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Window fabrication. The actual assembly of vinyl windows, using vinyl profiles, glass, and hardware, is performed by a window fabricator (see Figure 2, below). Some larger manufacturers produce their own profiles and run their own fabrication plants; others purchase extrusions on the open market and subcontract fabrication to small, local companies.


Figure 2. Vinyl window assembly is often performed by subcontractors, called fabricators. To avoid warranty complications, ask the manufacturer how claims related to fabrication will be handled.

Buying Vinyl Windows

Given the variety in product quality, what should you look for when you buy a vinyl window? Vinyl window manufacturers, especially small local fabricators, tend to come and go, so there is an advantage to choosing an established manufacturer ( and ). You may want to ask, however, whether the "manufacturer" actually fabricates the window, or subcontracts the fabrication to another company. The more fabricators there are for a single brand of window, the more complicated it can be to make claims against the warranty, even when that warranty is backed by a major manufacturer. When shopping for a vinyl window, consider the following features:

  • Heavy, thick-walled extrusions. If the window is a double-hung, examine the edge of the extrusions at the side jambs, where the sash slide up and down. If possible, examine a wide window rather than just a narrow sample window in a showroom. With a wider window, it will be easier to test the frame at the window head for flex.
  • Metal-reinforced profiles. Since you can’t see this feature by looking at the window, check the spec sheet or ask the manufacturer.
  • Welded corners. Mechanically-fastened corners are more likely to separate as the window expands and contracts.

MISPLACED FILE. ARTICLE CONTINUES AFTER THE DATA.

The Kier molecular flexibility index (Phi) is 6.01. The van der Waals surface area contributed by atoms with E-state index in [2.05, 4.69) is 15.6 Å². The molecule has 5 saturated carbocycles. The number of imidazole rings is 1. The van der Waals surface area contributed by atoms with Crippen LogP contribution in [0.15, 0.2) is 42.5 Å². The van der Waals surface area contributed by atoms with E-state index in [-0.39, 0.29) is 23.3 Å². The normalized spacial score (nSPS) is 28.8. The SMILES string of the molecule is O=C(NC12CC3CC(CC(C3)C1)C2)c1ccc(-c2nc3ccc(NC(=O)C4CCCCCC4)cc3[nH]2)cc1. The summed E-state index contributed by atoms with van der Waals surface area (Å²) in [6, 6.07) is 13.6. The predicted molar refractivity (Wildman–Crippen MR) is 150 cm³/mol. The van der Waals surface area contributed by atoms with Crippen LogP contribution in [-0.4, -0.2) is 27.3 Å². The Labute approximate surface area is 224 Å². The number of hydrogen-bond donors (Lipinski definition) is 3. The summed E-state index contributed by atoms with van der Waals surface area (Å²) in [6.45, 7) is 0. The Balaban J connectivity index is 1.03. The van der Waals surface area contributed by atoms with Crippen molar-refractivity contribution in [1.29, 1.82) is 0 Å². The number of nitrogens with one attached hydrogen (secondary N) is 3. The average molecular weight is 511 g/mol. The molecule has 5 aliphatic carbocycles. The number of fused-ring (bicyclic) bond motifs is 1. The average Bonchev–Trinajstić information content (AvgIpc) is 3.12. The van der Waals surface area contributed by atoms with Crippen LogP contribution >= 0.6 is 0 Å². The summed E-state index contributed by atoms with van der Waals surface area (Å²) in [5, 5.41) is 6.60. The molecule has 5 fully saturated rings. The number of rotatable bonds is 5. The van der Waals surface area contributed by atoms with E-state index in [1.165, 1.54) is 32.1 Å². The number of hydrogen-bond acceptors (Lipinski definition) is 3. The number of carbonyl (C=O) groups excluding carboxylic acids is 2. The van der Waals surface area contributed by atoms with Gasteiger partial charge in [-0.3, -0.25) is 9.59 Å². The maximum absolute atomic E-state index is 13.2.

• Streamlined design. Avoid windows with small plastic parts that might easily get snapped off.
  • Substantial, solid-feeling sash locks and balance hardware. As with wood windows, good hardware will operate longer without problems.

Allow for Expansion

When installing vinyl windows, keep in mind that vinyl has a higher thermal coefficient of expansion than wood or aluminum (see, Figure 3). "A vinyl window is always moving," says Karl Kardel, a window consultant in Piedmont, Calif. "An 8-foot-wide window can expand 7/16 inch." That’s why it’s essential to leave a 1/4-inch gap between the window frame and the siding. In hot weather, a vinyl window can expand with enough force to crack stucco.


Figure 3. Vinyl windows expand and contract much more than other types of windows. To ensure proper performance, vinyl windows must be carefully installed to allow for movement. The coefficient of thermal expansion is a material constant. A higher number indicates a greater rate of expansion as the temperature rises. The values given in this chart are for temperature differences in Fahrenheit degrees.

That’s also why most vinyl windows are white: When exposed to the sun, white windows generally don’t get as hot as dark-colored windows, so the vinyl is less likely to soften or expand excessively. Window manufacturers have, however, developed a limited number of dark colors, which are carefully formulated to minimize problems from overheating. Thermal bowing. In cold weather, gaps can open up between a vinyl window frame and the sash. This occurs when the sash shrinks, while the frame is held fast by the nailing fins. Cold temperatures can also cause "thermal bowing." "When the outside of a vinyl window is trying to contract, and the inside is trying to expand, it bows," says Charles Deer, owner of Alaska Window, a manufacturer in Fairbanks. "Thermal bowing starts when you have a 40-degree temperature differential between the two sides of the window." In cold climates where thermal bowing is a problem, it’s best to choose a vinyl window with metal-reinforced profiles. Experts disagree, however, on the best way to accommodate the thermal expansion of vinyl, beginning with the size of the rough opening. On one hand are those like Rich Walker, eastern regional director of AAMA, who feels a small rough opening prevents expansion problems. "The window is confined by the rough opening," says Walker. "It’s better to have a tight rough opening than a sloppy rough opening." Jeff Ward, marketing manager for Jeld-Wen Windows, disagrees. "If the opening is too tight and the window expands, it can bind. You need enough room for expansion." Allen Hinkle, head of sales at Kasson and Keller Windows, also likes a generous rough opening. "Sometimes, when a window expands, it bows. If there is bowing, it’s because the rough opening is too small."